The Amazing Knight of Westford
The Knight of Westford is a 6-foot-tall carving pecked into a standing rock near Westford, Mass. It is clearly a depiction of a Scottish knight in full armor, wearing helmet, mail and surcoat, holding a broken sword and bearing the crest of the 14th century Sinclairs, rulers of the Orkney Islands — it was identified as such by the curator of the Museum of Archaeology and Ethnology at Cambridge University in England about 50 years ago.
The “No Europeans Before Columbus” crowd who controls what is taught in our public schools insist the carving is something done by Indians or give some other balderdash so-called explanation. But as Charles Michael Boland points out in his 1961 book, “They All Discovered America,” it is not only an accurate depiction of a Scottish knight carrying a shield featuring the Sinclair crest but there is also a good reason for it being there.
Any serious student of early exploration of what came to be known as the Americas is familiar with the Zeno brothers, Niccolo and Antonio. After a voyage to Greenland sponsored by Prince Henry Sinclair, Niccolo became ill and died in the Faeroe Islands. Sinclair summoned Antonio Zeno to join him on a voyage of discovery to North America, which he had heard about from a fisherman who had landed there years before when his craft was blown off course.
The fisherman told Sinclair the land “was rich and abundant in all the good things of this world,” according to Boland’s research. The fisherman also reported he had seen things there that indicated the people of that land must have had traffic with Europe at some time in the past.
Sinclair, Zeno and crew left Scotland with several ships in 1395 for their voyage of discovery. After three weeks or more of sailing, including eight days in a furious storm, the ships that remained together found a “good harbor” with dark smoke coming from some kind of fire at the foot of a great mountain nearby. With winter ahead, many crew members wanted to return home, so Sinclair allowed them to go.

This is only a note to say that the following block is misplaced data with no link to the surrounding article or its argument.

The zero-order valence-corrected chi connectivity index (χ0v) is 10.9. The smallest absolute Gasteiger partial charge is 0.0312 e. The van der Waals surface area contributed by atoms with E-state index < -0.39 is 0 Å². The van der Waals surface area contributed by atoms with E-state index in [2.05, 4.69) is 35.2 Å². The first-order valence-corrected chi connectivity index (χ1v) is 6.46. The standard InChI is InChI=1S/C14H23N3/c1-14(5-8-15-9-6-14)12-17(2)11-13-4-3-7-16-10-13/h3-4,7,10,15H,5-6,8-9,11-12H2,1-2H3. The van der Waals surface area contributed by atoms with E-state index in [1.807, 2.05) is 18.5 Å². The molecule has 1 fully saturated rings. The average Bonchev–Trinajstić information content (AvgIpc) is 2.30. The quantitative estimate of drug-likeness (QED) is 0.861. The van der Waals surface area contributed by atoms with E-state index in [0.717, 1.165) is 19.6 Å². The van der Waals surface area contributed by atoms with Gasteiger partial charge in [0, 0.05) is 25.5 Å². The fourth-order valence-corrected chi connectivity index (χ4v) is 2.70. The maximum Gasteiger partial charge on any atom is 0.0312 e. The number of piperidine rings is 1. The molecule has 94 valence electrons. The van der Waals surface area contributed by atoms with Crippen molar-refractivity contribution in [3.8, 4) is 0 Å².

Among those was Zeno, who wrote letters about the expedition to his brother, Calo, in Venice. Those letters detailing an expedition to America 100 years before Columbus are still studied today.
During the 1940s, geologist and professor Dr. William H. Hobbs of Michigan tried to determine locations that could have produced a “great mountain which cast forth smoke.” He suspected this mountain was a source of a pitch deposit.
Only four natural pitch deposits are known in the Americas, and only one of those —- in Nova Scotia — is in the general location of the Sinclair party’s landing.
Dr. Frederick Pohl, who heard Hobbs speculate on this in a lecture, searched in 1950 for evidence of the smoking mountain. He found exposed seams of bituminous near Stellarton, Nova Scotia, that were known to have burned in recent times.
In 1832, for example, one of the seams burned for nearly a year, being extinguished only when the East River was diverted onto it.
Micmac Indians had oral traditions about “smoking holes” in the ground over the past few hundred years.
Everything fit the geography of the Zeno Narrative.
How long Sinclair remained n America is unknown, but he returned to Scotland by 1404, when his death is recorded in Orkney Island annals. However, he or some of his men undoubtedly wandered as far as the current location of Westford, Mass, for the Knight of Westford could only have been carved by someone familiar with Sinclair heraldry. The rock with its carving was there when the area was settled.
The reason for the carving? Probably as the gravesite marker for a member of the party who died there. Some excavations have been carried out near the rock, finding no evidence of a burial, but the most likely place is covered by an asphalt highway which runs near the stone, effectively halting future excavations.
Such is the suppression of ancient explorations to America in this country that little can be found about the Knight of Westford on the Internet. But a search turned up this bit of information — some folks think they know the name of the knight who died there.
The existence of this incised figure appears to corroborate a statement in the Zeno Narrative that explains that a cousin of Sinclair’s died while on the continent. If the Westford knight is indeed a 14th century carving, it is typical of an effigy used to mark the grave of a fallen knight, for the pommelled sword of the period is shown to be broken, indicating that the knight had died in the field.
The identity of this fallen knight has been claimed to be Sir James Gunn, which supporters claim is indisputably proven because the effigy clearly bears the arms of the Clan Gunn on the knight’s shield.
Boland’s book contains a picture of the Knight of Westford carving, chalked to make it show up better, along with a separate line drawing that also shows what the carving looks like before so much weathering.
EDITOR'S NOTE: This is an updated version of an article published on Dec. 31, 2009 in the Batesville (Arkansas) Daily Guard.
Larry Stroud is the associate editor of the Batesville Daily Guard. He can be reached at email@example.com or at the Guard office at (870) 793-2383.